Web censorship will fail, Huffington says
ISTANBUL | 10/13/2011 12:00:00 AM |
Efforts by governments, including the Turkish government, to censor Internet media and websites are hopeless, according to Arianna Huffington.
Efforts by governments, including the Turkish government, to censor Internet media and websites are hopeless, according to Arianna Huffington, co-founder of the news website and current president and editor-in-chief of the Huffington Post Media Group.
“We have seen how many efforts by governments, including the Turkish government, to censor websites like YouTube and blogspot.com are utterly hopeless,” Huffington said yesterday in a speech at the Digital Age Conference 2011 in Istanbul. When blogspot.com was closed in Turkey, people found other ways around to access it, she said. “There isn’t just one way to communicate with each other now.”
Governments realize now that social media is a bigger threat than individual journalists, which explains their efforts to censure online media, she said. “Governments can spin individual journalists very easily, but it is much harder to spin millions of Twitterers,” Huffington said, replying to a Hürriyet Daily News question on censorship.
What governments, marketers and businesses need to understand now is that digital-age media is the brave new media and it cannot be avoided any longer, she said.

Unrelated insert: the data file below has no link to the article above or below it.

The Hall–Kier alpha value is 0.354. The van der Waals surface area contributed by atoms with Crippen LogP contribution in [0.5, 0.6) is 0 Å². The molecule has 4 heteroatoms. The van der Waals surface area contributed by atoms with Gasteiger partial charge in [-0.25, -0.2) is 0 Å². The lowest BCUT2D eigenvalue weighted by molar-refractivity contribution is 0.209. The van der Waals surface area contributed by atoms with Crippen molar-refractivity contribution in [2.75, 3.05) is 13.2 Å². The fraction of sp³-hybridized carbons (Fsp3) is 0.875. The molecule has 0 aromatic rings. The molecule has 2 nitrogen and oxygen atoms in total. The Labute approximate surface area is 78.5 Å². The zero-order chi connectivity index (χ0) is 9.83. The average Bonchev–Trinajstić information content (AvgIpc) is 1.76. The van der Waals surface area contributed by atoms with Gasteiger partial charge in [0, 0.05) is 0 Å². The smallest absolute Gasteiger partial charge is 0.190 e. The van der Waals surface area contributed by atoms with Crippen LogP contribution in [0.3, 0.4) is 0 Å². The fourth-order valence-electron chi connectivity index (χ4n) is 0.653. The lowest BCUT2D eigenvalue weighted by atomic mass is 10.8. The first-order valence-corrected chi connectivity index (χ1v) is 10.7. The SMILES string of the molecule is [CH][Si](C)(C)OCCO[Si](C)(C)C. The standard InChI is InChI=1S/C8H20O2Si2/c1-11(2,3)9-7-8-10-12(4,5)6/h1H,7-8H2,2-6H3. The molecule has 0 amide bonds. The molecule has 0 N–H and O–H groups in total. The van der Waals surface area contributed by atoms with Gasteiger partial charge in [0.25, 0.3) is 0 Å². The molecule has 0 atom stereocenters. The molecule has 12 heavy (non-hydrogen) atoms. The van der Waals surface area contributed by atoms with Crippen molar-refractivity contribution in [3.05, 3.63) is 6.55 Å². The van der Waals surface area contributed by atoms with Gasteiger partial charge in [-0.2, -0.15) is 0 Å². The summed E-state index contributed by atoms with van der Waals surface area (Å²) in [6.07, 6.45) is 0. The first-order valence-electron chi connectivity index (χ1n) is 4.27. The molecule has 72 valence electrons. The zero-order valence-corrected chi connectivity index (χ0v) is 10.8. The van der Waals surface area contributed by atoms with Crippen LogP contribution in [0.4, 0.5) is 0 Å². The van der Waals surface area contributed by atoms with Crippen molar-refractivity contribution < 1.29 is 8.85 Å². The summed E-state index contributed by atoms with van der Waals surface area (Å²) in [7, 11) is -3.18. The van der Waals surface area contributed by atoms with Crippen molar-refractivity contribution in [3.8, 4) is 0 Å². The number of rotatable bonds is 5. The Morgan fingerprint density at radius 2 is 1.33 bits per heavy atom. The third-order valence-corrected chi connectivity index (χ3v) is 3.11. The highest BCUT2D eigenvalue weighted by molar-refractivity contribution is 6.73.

Comparing traditional to new digital media, she said while traditional digital media suffered from “attention deficit disorder (ADD),” new digital media suffers from “obsessive compulsive disorder (OCD),” adding that there is a kind of relentlessness in the new media world.
Huffington’s main criticism of the new media order was the lack of storytelling. “We can find all sort of data, figures and opinions, but storytelling, the element need to explain the data and facts, is largely missing,” she said, adding that this would be journalism’s biggest responsibility in the future.
Commenting on the role social networking played in the Arab Spring, Huffington said revolutions did not lack in the past, but now they occur in a much faster way, thanks to online social networking. “Technology accelerates change,” she said, noting that both organization online and offline were necessary to bring about changes.